LIS 525 - Robots

Some Categories of Bots

Telling Robots Not to Access Pages

You can include a robots.txt file on a server that you administer; this file, following a certain standard format, tells compliant robots not to visit parts of your site. For example, the robots.txt file on the main UWO server (, tells all robots that read it (except the UWO-InktomiSearch robot) not to visit ccs/export/, its/ftp/, /western/PeopleSoft/newsletter/, and a long list of other directories. This file begins as follows:
# robots.txt for

# Inktomi's web robot will obey the first record in the robots.txt file with a User-Agent containing "UWO-InktomiSearch".
# If there is no such record, It will obey the first entry with a User-Agent of "*".
# Because nothing is disallowed, everything is allowed

User-agent: UWO-InktomiSearch

# specifies that no robots should visit
# any URL starting with "/ccs/export/"

User-agent: *
Disallow: /its/ftp/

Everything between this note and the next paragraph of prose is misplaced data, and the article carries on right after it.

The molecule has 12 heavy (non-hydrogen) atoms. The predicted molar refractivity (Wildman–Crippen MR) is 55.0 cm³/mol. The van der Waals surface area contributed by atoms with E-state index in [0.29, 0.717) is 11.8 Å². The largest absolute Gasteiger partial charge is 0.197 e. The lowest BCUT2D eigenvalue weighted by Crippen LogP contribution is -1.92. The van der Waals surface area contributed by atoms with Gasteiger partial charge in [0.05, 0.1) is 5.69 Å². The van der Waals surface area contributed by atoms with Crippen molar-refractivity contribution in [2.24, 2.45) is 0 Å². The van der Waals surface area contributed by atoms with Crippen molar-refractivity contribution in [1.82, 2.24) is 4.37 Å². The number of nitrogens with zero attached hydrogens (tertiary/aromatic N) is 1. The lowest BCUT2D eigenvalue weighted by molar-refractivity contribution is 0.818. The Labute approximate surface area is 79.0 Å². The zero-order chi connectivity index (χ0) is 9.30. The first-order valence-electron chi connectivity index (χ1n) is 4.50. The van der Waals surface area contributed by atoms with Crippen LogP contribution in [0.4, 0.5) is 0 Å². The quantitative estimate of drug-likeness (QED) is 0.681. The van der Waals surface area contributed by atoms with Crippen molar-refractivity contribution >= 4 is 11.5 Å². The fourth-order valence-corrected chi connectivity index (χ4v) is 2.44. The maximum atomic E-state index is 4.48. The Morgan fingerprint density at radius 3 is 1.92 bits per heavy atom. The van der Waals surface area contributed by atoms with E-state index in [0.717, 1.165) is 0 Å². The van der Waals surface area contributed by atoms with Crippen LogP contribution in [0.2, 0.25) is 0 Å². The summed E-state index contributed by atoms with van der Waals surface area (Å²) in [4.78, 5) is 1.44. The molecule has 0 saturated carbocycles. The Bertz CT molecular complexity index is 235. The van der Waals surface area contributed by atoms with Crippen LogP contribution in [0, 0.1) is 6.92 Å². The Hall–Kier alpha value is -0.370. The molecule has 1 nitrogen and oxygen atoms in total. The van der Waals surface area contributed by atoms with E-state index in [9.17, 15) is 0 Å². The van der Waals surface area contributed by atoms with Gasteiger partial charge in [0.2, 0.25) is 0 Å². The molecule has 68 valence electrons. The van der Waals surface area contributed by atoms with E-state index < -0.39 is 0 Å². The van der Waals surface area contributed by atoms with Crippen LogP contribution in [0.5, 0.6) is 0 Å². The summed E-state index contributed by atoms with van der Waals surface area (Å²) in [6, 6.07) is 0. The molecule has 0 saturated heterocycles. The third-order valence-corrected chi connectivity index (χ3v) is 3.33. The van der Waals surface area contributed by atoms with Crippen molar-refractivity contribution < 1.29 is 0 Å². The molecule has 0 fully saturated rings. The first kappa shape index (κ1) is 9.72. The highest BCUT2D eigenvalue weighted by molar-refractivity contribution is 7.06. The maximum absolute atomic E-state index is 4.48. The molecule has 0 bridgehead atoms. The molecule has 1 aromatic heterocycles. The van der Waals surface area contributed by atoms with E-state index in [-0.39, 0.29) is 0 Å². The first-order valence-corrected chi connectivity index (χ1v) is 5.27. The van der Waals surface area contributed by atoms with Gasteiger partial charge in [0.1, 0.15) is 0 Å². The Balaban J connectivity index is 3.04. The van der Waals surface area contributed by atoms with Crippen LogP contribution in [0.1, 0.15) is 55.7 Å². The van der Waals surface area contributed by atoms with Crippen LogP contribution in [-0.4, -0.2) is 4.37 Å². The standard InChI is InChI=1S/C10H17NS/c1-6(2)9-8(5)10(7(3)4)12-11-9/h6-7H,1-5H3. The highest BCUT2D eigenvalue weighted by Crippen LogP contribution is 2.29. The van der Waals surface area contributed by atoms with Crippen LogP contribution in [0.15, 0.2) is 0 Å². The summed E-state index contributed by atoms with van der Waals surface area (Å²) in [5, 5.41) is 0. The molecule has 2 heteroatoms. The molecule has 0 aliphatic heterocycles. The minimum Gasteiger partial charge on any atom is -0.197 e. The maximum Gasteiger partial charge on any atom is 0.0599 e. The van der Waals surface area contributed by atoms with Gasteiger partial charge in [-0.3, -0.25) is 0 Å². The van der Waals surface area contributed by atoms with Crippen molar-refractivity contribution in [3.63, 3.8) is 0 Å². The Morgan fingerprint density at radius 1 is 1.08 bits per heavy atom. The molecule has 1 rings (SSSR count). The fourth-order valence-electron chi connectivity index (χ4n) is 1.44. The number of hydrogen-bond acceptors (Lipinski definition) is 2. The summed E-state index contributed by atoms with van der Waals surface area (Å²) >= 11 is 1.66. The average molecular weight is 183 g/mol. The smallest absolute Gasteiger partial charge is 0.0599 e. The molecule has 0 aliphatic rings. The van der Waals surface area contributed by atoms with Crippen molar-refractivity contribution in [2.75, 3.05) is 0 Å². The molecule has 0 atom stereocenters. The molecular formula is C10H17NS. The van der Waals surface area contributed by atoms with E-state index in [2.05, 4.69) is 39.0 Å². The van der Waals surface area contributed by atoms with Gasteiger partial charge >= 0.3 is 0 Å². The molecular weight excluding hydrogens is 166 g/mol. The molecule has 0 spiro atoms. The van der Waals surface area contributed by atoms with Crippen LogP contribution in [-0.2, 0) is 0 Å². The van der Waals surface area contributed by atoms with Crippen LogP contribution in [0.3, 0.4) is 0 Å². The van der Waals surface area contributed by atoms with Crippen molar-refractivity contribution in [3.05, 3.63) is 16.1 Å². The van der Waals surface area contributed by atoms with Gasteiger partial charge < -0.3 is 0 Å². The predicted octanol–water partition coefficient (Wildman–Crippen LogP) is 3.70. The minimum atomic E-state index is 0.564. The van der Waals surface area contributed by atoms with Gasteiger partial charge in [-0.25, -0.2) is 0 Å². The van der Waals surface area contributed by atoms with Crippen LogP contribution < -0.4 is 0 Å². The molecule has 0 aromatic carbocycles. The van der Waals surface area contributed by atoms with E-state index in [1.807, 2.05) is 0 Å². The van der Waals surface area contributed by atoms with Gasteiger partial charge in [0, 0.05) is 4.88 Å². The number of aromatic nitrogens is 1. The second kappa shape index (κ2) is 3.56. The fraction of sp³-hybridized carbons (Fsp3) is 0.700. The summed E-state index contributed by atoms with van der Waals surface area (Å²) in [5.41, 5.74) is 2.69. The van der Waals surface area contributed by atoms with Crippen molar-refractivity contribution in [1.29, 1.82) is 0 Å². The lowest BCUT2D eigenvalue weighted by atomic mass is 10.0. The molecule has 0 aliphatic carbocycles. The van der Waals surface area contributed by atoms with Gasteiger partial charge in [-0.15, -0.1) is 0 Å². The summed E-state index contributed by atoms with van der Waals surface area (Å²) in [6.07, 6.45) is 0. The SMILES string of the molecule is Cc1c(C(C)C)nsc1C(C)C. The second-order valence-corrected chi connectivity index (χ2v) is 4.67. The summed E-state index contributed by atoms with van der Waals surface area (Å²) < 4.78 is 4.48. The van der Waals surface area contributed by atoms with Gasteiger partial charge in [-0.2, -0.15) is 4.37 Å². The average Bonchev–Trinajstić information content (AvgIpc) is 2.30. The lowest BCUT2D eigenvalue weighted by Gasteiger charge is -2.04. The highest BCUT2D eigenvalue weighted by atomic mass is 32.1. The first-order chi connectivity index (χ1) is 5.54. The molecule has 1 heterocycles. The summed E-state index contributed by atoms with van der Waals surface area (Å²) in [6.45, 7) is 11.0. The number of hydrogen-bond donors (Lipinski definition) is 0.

Disallow: /ccs/export/
Disallow: /www/Usage/
(Lines beginning with # are just comments).

Perhaps one in five servers actually uses a robots.txt file (for example, the FIMS servers,, and do not). If you do use a robots.txt file on your server, you are advised at least to keep robots out of any cgi directory.

Note that inclusion of a robots.txt file may cause access to your site to be blocked by filtering software because the providers of the software are not allowed to check the site's entire contents.

You can also include a "robots" meta tag in an individual HTML file at any level:

<meta name="robots" content="noindex">
<meta name="robots" content="nofollow">
Less than 10% of home pages use this meta tag, including those that use it with the contents "index", "follow", or "all".

For More Information


Last updated October 29, 2007.
This page maintained by Prof. Tim Craven
E-mail (text/plain only):
Faculty of Information and Media Studies
University of Western Ontario,
London, Ontario
Canada, N6A 5B7